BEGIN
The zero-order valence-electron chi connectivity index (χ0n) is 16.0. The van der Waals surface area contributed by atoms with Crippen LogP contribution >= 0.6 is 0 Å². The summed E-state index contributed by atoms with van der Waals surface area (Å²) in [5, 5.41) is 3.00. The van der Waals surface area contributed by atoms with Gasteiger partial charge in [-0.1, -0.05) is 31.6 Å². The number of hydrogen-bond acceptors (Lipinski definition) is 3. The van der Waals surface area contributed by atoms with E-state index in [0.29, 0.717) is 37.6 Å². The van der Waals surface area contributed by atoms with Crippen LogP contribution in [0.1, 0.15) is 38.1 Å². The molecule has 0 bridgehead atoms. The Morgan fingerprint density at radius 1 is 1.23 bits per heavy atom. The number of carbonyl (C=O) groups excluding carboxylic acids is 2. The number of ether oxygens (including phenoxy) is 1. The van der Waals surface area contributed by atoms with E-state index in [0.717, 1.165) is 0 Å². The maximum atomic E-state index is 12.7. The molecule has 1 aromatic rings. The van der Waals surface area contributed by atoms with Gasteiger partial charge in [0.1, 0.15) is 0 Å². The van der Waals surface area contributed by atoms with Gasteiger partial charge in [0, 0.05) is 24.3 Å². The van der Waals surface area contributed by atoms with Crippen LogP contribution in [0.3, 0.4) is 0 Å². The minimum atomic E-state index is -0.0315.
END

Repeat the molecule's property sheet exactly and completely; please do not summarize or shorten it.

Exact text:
The zero-order valence-electron chi connectivity index (χ0n) is 16.0. The van der Waals surface area contributed by atoms with Crippen LogP contribution >= 0.6 is 0 Å². The summed E-state index contributed by atoms with van der Waals surface area (Å²) in [5, 5.41) is 3.00. The van der Waals surface area contributed by atoms with Gasteiger partial charge in [-0.1, -0.05) is 31.6 Å². The number of hydrogen-bond acceptors (Lipinski definition) is 3. The van der Waals surface area contributed by atoms with E-state index in [0.29, 0.717) is 37.6 Å². The van der Waals surface area contributed by atoms with Crippen LogP contribution in [0.1, 0.15) is 38.1 Å². The molecule has 0 bridgehead atoms. The Morgan fingerprint density at radius 1 is 1.23 bits per heavy atom. The number of carbonyl (C=O) groups excluding carboxylic acids is 2. The number of ether oxygens (including phenoxy) is 1. The van der Waals surface area contributed by atoms with E-state index in [0.717, 1.165) is 0 Å². The maximum atomic E-state index is 12.7. The molecule has 1 aromatic rings. The van der Waals surface area contributed by atoms with Gasteiger partial charge in [0.1, 0.15) is 0 Å². The van der Waals surface area contributed by atoms with Gasteiger partial charge in [0, 0.05) is 24.3 Å². The van der Waals surface area contributed by atoms with Crippen LogP contribution in [0.3, 0.4) is 0 Å². The minimum atomic E-state index is -0.0315.